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Psychoneuroendocrinology. 2005 Oct;30(9):919-23.

Dexamethasone suppression test in borderline personality disorder--effects of posttraumatic stress disorder.

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  • 1Center of Psychiatry and Psychological Medicine, Gilead Hospital Bethel, Bielefeld, Germany.



Divergent findings of hypothalamic-pituitary-adrenal (HPA) axis functioning in borderline personality disorder (BPD) may be caused by a different degree of comorbid posttraumatic stress disorder (PTSD), in which alterations of the HPA axis are well known. Here we investigate alterations of the HPA axis in BPD patients with and without comorbid PTSD compared to healthy controls. Considering previous findings current major depression (MDD) was taken into account as a confounding variable.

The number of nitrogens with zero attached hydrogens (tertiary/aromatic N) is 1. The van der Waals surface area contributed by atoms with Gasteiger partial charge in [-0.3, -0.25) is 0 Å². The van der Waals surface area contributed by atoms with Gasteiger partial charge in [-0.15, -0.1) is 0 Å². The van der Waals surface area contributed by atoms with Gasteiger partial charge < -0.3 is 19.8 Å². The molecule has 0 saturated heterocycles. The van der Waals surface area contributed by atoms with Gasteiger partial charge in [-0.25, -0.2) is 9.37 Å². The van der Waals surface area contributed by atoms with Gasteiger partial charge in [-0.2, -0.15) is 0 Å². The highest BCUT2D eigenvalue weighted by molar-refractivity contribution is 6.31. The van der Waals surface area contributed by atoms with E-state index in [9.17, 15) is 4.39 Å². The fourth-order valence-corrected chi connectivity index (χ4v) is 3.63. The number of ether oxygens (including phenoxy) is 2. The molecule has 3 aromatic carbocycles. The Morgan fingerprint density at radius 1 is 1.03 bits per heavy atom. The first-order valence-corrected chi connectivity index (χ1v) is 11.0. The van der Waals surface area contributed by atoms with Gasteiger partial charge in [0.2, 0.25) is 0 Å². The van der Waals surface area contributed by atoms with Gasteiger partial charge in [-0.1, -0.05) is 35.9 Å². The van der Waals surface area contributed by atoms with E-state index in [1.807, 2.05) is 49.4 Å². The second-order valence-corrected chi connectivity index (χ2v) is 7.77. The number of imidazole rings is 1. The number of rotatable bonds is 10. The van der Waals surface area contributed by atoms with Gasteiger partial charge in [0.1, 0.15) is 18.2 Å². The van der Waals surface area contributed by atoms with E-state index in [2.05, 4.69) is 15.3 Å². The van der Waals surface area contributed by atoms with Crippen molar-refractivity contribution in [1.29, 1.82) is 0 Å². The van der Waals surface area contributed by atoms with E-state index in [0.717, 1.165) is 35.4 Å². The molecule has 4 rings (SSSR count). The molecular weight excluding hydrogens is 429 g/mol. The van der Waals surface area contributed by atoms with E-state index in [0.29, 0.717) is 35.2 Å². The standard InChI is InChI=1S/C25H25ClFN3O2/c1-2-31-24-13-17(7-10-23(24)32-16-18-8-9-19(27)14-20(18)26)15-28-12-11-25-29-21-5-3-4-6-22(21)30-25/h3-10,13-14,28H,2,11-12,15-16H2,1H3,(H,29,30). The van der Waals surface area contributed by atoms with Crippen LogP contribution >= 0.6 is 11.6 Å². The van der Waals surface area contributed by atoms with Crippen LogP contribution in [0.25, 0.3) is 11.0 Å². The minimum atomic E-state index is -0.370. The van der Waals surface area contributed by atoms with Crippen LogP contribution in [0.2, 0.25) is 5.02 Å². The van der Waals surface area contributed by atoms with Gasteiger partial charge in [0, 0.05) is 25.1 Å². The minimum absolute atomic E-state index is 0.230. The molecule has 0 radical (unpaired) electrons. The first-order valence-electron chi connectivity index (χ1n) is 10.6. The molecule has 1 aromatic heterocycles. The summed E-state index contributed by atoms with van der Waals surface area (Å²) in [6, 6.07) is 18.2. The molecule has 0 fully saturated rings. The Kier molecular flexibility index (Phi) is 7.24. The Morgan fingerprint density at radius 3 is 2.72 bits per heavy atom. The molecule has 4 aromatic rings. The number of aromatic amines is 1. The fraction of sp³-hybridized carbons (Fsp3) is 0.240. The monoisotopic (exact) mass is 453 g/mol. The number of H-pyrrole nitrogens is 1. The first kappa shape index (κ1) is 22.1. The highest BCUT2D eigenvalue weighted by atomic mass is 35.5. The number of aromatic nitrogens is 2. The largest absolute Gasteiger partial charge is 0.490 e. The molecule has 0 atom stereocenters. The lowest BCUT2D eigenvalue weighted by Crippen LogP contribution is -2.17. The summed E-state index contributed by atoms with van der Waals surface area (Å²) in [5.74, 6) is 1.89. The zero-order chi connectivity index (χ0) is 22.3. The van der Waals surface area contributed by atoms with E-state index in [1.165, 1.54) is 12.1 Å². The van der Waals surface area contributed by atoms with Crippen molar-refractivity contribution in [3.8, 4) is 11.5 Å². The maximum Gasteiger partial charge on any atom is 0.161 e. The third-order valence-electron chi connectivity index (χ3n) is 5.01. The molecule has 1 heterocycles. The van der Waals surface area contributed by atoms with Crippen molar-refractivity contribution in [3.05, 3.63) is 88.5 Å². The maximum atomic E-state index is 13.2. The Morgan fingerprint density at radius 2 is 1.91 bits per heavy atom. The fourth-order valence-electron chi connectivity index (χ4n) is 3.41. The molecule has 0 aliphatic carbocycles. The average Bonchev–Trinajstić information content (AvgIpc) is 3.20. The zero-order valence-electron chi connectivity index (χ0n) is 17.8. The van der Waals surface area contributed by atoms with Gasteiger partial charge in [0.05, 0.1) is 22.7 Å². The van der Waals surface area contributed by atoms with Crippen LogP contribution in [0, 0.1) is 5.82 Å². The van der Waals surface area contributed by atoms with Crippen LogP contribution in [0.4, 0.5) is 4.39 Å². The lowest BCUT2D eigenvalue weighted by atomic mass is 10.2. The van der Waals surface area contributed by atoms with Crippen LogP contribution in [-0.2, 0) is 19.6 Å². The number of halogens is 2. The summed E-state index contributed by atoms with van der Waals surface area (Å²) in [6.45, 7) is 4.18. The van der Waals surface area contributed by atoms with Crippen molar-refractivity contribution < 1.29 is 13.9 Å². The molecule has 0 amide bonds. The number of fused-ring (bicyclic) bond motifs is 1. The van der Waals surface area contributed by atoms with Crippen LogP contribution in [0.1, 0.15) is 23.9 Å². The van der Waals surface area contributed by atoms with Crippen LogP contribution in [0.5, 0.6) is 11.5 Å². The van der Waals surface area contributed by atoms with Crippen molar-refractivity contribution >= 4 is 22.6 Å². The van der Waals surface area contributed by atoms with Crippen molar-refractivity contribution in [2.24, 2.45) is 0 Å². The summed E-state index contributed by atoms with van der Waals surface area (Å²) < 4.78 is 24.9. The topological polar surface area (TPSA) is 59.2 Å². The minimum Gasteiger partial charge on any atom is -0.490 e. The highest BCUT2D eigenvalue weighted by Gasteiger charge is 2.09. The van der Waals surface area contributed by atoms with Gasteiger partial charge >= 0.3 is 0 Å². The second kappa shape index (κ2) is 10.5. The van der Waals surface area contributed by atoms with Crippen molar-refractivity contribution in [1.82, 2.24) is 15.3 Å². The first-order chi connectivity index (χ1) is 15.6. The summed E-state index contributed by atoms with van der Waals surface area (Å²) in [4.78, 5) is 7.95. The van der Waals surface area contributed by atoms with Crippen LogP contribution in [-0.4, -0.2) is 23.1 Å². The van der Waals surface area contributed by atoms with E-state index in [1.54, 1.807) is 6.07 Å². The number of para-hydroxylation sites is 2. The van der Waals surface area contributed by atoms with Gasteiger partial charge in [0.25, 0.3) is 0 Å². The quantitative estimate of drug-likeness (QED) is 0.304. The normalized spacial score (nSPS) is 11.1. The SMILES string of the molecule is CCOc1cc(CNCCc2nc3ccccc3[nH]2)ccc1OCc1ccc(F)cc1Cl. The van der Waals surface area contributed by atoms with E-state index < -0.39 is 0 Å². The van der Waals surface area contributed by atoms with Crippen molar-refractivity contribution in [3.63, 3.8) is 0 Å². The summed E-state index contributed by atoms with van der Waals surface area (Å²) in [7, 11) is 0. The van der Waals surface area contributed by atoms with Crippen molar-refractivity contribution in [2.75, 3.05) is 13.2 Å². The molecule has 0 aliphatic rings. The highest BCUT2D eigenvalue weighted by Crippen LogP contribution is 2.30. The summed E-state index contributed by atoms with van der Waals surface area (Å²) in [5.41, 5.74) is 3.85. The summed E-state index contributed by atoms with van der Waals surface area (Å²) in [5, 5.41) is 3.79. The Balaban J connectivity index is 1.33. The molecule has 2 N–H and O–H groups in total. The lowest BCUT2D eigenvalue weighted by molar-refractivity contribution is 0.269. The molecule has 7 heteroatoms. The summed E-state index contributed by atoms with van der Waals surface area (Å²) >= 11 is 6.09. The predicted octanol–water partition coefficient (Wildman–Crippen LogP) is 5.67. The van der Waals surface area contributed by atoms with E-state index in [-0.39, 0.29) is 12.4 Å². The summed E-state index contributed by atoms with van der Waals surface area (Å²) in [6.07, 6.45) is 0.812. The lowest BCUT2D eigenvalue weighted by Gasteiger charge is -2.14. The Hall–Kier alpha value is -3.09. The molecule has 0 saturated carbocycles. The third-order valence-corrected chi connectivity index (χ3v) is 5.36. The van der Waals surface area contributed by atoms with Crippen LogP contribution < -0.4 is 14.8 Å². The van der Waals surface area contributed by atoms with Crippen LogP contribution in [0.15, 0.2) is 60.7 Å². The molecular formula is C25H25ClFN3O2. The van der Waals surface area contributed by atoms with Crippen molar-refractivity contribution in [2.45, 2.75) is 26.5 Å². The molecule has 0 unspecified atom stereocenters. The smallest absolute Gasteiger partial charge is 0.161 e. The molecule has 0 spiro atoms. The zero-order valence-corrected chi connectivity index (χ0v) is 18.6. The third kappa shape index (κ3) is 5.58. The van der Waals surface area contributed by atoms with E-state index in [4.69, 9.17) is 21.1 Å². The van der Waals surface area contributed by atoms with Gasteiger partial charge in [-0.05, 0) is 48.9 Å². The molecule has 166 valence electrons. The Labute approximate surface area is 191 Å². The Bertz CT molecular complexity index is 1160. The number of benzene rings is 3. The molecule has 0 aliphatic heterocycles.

Apart from clinical assessment the 0.5 mg dexamethasone suppression test (DST) was performed in 21 female borderline patients and 23 healthy controls.


Twelve BPD patients suffered from comorbid PTSD. Relative suppression (%) did not differ between healthy controls and the total BPD group, but BPD patients with comorbid PTSD showed increased suppression compared to those without. Comorbid MDD was not associated with suppression.


Our results do not indicate a dysfunction of the HPA axis in BPD. However, comorbid PTSD seems to be associated with a relative hypersuppression in the 0.5 mg DST.

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